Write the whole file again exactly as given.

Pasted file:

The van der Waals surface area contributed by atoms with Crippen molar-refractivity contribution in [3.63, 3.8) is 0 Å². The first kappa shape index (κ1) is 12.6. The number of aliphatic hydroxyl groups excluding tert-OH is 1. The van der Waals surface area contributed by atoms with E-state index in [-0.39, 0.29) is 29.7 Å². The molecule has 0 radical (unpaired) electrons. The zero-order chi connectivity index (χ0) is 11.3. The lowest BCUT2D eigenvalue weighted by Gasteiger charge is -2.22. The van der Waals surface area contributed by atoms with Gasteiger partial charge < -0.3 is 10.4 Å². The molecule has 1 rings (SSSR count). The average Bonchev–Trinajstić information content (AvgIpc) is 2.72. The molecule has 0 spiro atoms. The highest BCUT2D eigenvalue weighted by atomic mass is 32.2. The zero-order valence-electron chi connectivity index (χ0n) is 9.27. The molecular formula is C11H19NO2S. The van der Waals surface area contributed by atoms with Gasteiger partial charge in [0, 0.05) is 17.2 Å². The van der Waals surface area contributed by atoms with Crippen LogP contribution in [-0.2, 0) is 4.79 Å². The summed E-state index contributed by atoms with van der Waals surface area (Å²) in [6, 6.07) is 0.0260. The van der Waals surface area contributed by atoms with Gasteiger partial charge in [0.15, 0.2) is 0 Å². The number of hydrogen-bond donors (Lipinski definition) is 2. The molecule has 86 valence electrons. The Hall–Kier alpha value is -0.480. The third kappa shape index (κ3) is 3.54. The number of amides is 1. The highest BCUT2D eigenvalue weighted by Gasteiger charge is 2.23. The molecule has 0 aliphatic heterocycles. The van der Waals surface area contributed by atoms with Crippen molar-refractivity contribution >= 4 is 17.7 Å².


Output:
The van der Waals surface area contributed by atoms with Crippen molar-refractivity contribution in [3.63, 3.8) is 0 Å². The first kappa shape index (κ1) is 12.6. The number of aliphatic hydroxyl groups excluding tert-OH is 1. The van der Waals surface area contributed by atoms with E-state index in [-0.39, 0.29) is 29.7 Å². The molecule has 0 radical (unpaired) electrons. The zero-order chi connectivity index (χ0) is 11.3. The lowest BCUT2D eigenvalue weighted by Gasteiger charge is -2.22. The van der Waals surface area contributed by atoms with Gasteiger partial charge < -0.3 is 10.4 Å². The molecule has 1 rings (SSSR count). The average Bonchev–Trinajstić information content (AvgIpc) is 2.72. The molecule has 0 spiro atoms. The highest BCUT2D eigenvalue weighted by atomic mass is 32.2. The zero-order valence-electron chi connectivity index (χ0n) is 9.27. The molecular formula is C11H19NO2S. The van der Waals surface area contributed by atoms with Gasteiger partial charge in [0, 0.05) is 17.2 Å². The van der Waals surface area contributed by atoms with Crippen LogP contribution in [-0.2, 0) is 4.79 Å². The summed E-state index contributed by atoms with van der Waals surface area (Å²) in [6, 6.07) is 0.0260. The van der Waals surface area contributed by atoms with Gasteiger partial charge in [0.15, 0.2) is 0 Å². The number of hydrogen-bond donors (Lipinski definition) is 2. The molecule has 86 valence electrons. The Hall–Kier alpha value is -0.480. The third kappa shape index (κ3) is 3.54. The number of amides is 1. The highest BCUT2D eigenvalue weighted by Gasteiger charge is 2.23. The molecule has 0 aliphatic heterocycles. The van der Waals surface area contributed by atoms with Crippen molar-refractivity contribution >= 4 is 17.7 Å².